Stan General Meeting Thursday, December 10, 2020, 11 am EST

Hangouts Link: https://meet.google.com/gzm-wmum-pfm

Instructions: Ask to attend in the hangouts interface and someone should let you in in the first 10 minutes of the meeting. Email Breck if you have problems or want to attend the physical meeting in New York City when they start again.

Meeting Agenda:

  1. Introduction to the Liverpool group of Bayesian modelers–will cover during 1 min intros.
  2. Update on alternate hosts for general meeting.

Please add your agenda items in replies.

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Agenda item: Supporting Stanc2 in next release

With some recent changes in the Math library we can no longer guarantee models most will compile with the old stanc2. They are actually more likely to not compile in C++ then they are. Which begs the question if supporting the “backfall” option is still useful?

shouldn’t this be discussed in the dev forum?

this comes up at every release - the answer seems to always be that it depends on where rstan is at.

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Yes, but I just wanted fast feedback on that and if it would be “no” on the meeting we dont need to debate further and waste time.

I know, but this time I am asking because this week we merged a Math/Stanc3 change that severly reduces how many models would compile with stanc2. models with a user defined function for which any of the arguments are vector/row vector/matrix would most likely not compile now. So mostly only non-complex models work now, for which I am not sure we need the backfall.

I am not saying we must remove now but at least add a warning that it may no longer work should be added.

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Oh… well… then it sounds as if we can leave stanc2 behind us. The thought with rstan is probably anyway not useful? I mean, waiting for rstan to be able to cope with the stanc3 parser would only make sense if the stan services are useful for a mixed rstan release which relies on the stanc2 back port and a new stan services - as would be the case if we have huge improvements to the sampler. As this is not the case we can probably just drop stanc2 support.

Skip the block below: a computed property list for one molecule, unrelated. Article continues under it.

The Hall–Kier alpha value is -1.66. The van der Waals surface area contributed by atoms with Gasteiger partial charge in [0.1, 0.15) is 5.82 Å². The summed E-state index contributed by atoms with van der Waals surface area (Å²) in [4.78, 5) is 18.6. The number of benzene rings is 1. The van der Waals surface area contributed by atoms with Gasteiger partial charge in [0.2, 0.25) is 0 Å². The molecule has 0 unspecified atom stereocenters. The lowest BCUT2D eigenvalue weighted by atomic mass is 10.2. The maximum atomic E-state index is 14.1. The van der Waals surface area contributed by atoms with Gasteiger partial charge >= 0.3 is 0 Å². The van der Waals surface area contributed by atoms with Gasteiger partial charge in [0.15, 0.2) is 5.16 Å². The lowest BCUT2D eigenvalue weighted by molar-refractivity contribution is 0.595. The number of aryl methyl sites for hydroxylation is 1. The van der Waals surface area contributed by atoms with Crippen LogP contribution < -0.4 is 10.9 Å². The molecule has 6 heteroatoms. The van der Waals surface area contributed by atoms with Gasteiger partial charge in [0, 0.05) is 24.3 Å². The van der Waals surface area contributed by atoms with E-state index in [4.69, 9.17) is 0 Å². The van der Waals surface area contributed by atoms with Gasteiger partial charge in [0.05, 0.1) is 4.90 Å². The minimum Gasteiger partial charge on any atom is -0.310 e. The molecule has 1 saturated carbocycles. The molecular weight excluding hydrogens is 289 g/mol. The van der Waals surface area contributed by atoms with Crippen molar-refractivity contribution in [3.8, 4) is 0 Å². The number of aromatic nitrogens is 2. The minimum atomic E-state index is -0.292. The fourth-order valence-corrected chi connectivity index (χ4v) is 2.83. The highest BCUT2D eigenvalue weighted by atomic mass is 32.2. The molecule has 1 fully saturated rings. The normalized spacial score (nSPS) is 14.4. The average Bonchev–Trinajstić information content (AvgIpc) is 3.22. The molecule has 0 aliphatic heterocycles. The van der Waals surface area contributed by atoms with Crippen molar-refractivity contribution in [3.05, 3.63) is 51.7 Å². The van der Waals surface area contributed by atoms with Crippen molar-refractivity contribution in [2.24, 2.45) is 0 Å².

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Topic for discussion: Would it make sense to add some mechanism by which it is easier to discern who has contributed to each example in the Stan User Guide, enabling folks in the forums to tag those contributors most likely to be able to help when looking to understand or extend the examples?

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you can always look in GitHub

I’ve tried that, and it’s not a scalable solution. Possibly more context would clarify: often there are posts in the forum where a user is trying to understand or extend one of the examples in the SUG. When I see such posts and don’t know the answer myself, it would be convenient to know who among the devs and other forum volunteers might have pertinent expertise so I can tag them in. We have an existing private spreadsheet maintained by @martinmodrak listing folks’ general domains of expertise that is intended for this purpose (as well as keep track of who is currently overloaded and therefore load-balance; though I’m not sure if this feature still works), but the terms folks have put there are rather broad. There seemed to be consensus in the meeting that we should keep using this private spreadsheet (something public may induce a deluge of DMs) and simply add a column where folks can enter the SUG sections they’d be comfortable advising on.

if you want to let new people play the game, you need to give them room to speak up. calling out the “experts” every time something comes up deprives folks of the opportunity to become one.

Few things to add to this:

Thanks for bringing this up

It just requires me to do a minor cleanup about once a month. When I don’t forget, it works smoothly.

This is an interesting idea and if multiple people are up for this, I think we can give it a go.

I’ll however say that my experience with tagging people is mixed at best: I think the actual rate of tagged people engaging is definitely less tahn 50%.

This is an important point. I think this is mitigated by using this tagging only for the questions that didn’t get an answer organically. I generally (when I am less overwhelmed than the past ~two months) try to monitor the forums for users that are newly active and responding and try to create some point of contact. If we keep using the spreadsheet I may also get back to asking them to be added to it. Once again the experience is mixed as quite a few people agreed to be put on the list (and I tried to ask with as little pressure as possible) but many (most?) of them never really reacted when I tagged them.

(aside: if you notice a new user that became at least a bit regularly active, let me know!)

I still didn’t figure out a good way to monitor this (if I knew someone really consistently is not responding to this it is better for everybody to remove them, but I don’t know how often others tag etc…)

So these are my thoughts now… Hope they make sense.

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